Rupert Klein, Jobst Heitzig, Markus Brill
Sarah Hiller (FU)
15.09.2019 – 14.09.2022
Motivated by the needs of climate change research, this project aims to formalize the concept of moral responsibility, both backward- and forward-looking, in interactive multi-agent decision scenarios with various levels of uncertainty.
The current climate crisis and its associated effects constitute one of the essential challenges for humanity and collective decision making in the upcoming years. Naturally, the public debate around this issue frequently invokes the question of responsibility: Who carries how much backward-looking responsibility for the changes already inevitable, who is to blame; and who carries how much forward-looking responsibility to realize changes, who has to act?
In the current project we aim for a formal representation of the concept of moral responsibility in particular, in order to make precise what is being talked about and to allow for a quantified measure for responsibility ascription. As collective action in face of the climate crisis is the initial motivation for this research question, it will also be the application scenario that we ultimately test our achievements on. However, several features inherent to this scenario complicate responsibility assignments:
There is considerable uncertainty in several areas such as the precise results of specific actions or the actions of other agents.
Previous work regarding formalizations of moral responsibility in the context of climate change can roughly be divided into two categories, via the perspective from which this question is addressed. On the one side there are considerations focusing on applicability in the climate change context, using naïve ad-hoc measures for this specific area with the advantage of being easy to compute but disregarding generalisability. On the other side there is considerable work in formal ethics, aiming at understanding and formally representing the concept of responsibility in general with a special focus on rigor and well-foundedness, making it harder to account for messy real world scenarios.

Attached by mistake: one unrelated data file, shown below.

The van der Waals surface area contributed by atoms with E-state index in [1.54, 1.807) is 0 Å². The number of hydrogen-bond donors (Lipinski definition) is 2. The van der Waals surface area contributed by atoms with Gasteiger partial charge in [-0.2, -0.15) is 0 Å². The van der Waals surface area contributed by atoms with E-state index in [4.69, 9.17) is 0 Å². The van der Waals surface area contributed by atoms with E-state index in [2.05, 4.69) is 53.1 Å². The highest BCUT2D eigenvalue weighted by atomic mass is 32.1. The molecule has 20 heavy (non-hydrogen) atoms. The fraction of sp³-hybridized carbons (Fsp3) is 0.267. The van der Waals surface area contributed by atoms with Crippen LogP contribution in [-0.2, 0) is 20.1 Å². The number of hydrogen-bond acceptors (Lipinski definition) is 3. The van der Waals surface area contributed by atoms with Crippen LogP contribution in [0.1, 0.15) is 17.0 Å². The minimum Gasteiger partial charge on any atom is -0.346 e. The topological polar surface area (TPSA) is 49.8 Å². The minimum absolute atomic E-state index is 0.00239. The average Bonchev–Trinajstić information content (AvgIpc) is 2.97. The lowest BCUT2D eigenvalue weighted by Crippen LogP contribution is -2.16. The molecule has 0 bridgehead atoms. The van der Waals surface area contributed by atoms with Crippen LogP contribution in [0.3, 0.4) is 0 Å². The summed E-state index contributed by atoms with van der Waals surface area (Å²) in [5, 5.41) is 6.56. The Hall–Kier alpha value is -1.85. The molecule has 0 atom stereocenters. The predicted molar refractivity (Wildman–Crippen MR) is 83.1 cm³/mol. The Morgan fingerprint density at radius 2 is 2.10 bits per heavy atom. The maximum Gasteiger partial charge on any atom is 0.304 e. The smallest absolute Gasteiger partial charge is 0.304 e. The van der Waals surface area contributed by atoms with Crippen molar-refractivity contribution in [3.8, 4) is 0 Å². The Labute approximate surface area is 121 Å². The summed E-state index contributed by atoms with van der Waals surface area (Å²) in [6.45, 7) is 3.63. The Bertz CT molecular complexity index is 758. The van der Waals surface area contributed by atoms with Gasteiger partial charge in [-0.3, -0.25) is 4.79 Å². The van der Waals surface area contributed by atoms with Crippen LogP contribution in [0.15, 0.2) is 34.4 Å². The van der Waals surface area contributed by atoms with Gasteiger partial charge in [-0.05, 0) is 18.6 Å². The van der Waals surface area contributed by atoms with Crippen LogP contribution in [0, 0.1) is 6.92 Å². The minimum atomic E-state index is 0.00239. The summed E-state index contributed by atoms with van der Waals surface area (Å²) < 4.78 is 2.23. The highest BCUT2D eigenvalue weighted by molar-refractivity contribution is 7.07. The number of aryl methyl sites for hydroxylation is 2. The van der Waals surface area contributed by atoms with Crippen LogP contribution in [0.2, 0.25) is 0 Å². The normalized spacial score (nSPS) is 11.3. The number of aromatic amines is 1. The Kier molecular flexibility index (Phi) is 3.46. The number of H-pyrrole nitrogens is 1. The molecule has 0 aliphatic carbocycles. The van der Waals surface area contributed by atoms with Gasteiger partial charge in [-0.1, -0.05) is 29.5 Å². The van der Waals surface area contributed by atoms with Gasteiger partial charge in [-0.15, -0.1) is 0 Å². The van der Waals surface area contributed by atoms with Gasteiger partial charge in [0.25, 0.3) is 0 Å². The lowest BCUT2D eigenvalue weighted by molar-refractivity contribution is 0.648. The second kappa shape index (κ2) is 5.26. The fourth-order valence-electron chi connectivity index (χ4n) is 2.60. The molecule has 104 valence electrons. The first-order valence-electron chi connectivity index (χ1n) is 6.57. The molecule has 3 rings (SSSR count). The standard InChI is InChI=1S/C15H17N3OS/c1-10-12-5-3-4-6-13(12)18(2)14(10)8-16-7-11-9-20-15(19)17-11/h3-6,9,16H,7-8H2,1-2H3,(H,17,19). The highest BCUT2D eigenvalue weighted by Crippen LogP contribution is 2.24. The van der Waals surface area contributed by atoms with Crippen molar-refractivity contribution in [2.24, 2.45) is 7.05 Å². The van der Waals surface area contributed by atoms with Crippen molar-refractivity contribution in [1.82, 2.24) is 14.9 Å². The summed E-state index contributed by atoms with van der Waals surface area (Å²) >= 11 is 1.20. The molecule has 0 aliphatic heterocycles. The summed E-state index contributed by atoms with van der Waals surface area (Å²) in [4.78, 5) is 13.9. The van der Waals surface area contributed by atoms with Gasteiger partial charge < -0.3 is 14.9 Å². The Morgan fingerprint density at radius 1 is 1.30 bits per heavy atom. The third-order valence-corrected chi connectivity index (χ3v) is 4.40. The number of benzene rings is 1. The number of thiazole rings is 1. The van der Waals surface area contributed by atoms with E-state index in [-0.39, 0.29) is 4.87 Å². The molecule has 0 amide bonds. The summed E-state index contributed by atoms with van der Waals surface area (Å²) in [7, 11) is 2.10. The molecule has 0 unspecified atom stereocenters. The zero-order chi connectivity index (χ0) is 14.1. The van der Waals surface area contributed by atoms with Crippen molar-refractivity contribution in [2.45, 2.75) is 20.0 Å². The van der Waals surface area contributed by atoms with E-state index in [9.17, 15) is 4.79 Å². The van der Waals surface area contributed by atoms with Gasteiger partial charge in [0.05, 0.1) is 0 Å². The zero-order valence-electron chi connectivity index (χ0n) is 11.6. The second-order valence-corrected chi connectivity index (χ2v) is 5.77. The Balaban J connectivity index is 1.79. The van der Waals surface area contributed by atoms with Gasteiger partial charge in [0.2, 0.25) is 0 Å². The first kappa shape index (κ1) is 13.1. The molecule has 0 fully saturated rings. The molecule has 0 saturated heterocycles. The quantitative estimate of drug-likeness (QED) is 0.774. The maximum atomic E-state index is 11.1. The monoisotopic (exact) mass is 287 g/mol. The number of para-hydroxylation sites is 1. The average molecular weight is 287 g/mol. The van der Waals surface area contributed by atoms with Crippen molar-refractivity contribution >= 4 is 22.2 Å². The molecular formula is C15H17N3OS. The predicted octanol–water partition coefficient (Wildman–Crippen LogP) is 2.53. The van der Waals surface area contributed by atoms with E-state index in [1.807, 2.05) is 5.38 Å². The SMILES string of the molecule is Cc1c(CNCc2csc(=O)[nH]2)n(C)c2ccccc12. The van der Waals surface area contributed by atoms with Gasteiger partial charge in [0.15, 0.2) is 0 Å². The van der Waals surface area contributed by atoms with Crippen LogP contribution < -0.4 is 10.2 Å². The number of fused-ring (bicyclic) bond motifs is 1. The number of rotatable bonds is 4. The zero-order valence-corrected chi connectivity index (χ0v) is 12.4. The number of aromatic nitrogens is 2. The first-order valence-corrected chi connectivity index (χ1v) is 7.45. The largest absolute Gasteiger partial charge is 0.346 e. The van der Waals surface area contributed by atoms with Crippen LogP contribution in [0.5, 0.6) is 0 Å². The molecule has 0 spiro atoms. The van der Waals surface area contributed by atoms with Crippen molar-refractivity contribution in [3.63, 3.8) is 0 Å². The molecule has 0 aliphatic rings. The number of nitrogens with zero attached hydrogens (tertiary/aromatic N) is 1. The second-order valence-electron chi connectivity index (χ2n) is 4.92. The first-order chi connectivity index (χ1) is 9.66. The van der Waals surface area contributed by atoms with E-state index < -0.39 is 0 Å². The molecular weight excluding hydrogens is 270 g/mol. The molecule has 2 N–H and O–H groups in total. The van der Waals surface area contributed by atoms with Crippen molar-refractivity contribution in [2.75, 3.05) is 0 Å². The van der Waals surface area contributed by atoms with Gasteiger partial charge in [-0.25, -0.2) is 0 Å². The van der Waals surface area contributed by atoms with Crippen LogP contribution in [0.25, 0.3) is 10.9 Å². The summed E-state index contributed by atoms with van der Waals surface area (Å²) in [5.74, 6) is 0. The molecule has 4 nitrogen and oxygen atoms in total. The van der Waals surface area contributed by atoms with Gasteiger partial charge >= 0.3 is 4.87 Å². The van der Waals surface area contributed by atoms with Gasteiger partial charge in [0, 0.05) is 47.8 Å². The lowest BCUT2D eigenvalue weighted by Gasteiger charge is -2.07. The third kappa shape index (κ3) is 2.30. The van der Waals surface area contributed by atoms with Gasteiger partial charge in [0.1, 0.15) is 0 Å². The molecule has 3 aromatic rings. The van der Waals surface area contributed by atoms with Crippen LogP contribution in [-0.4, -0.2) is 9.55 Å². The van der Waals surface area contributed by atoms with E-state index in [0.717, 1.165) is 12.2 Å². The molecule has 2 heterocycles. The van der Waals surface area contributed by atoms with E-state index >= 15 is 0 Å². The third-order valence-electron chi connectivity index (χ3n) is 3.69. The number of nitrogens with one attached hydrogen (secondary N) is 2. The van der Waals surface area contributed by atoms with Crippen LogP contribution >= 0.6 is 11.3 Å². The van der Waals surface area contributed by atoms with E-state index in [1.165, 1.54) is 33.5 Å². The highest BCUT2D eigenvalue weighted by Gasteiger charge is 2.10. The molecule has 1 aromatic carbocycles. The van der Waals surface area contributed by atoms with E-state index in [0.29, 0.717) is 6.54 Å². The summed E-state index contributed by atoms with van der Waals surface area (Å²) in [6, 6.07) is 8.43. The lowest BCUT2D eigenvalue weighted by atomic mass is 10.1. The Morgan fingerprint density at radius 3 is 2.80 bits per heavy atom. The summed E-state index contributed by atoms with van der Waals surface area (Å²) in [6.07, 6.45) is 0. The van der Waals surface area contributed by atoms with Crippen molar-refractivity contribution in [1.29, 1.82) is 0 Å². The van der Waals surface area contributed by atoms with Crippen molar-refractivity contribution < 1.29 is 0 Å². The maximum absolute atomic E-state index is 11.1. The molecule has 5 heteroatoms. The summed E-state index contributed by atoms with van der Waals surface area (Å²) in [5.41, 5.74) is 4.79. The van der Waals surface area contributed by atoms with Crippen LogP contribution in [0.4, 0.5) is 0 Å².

The project’s goals are to
As a baseline, such a formalization should account for ethical evaluations of the uncertain consequences of possible and actual actions of agents.
We employ a variety of methods from different fields throughout the analysis. First, the representation of decision situations in which we want to assign responsibility is achieved through an extension of extensive-form games, giving us the necessary tools to talk about responsibility in a formal way. Proposed responsibility functions are then evaluated according to their performance in selected paradigmatic example scenarios or via an axiomatic method. Finally, the selected functions will be applied in a real-world scenario, which will be computed using climate modelling.
As a first step, we identified taxonomies of the various meanings of the term ‘responsibility’. The kind that we are interested in concerns the moral evaluation of actions of intentionally acting agents and can be referred to as ‘moral responsibility’.
To begin, we translated relevant decision scenarios for which we want to compute responsibility scores into a data structure adapted from extensive-form games.
Assessment of the degree of backwards-looking responsibility in an example situation discussed in the moral philosophy literature. A robber (1) has stabbed a victim, knowing that a doctor (2) would administer either a negligent or a regular treatment, leading to different probabilities of survival (★). Actually, the doctor chooses the regular treatment and the victim lives. In one variant of the responsibility measure, the robber is assigned 50% “counterfactual” responsibility for the victim’s possible death. This is the largest difference in the probability of death arising from the robber’s action, compared in all possible scenarios. We argue that the robber was not allowed to count on the doctor’s treatment, as this constitutes a case of ‘moral luck’. Other variants come to different assessments since they treat the unquantifiable uncertainty of what the doctor would do in a different way.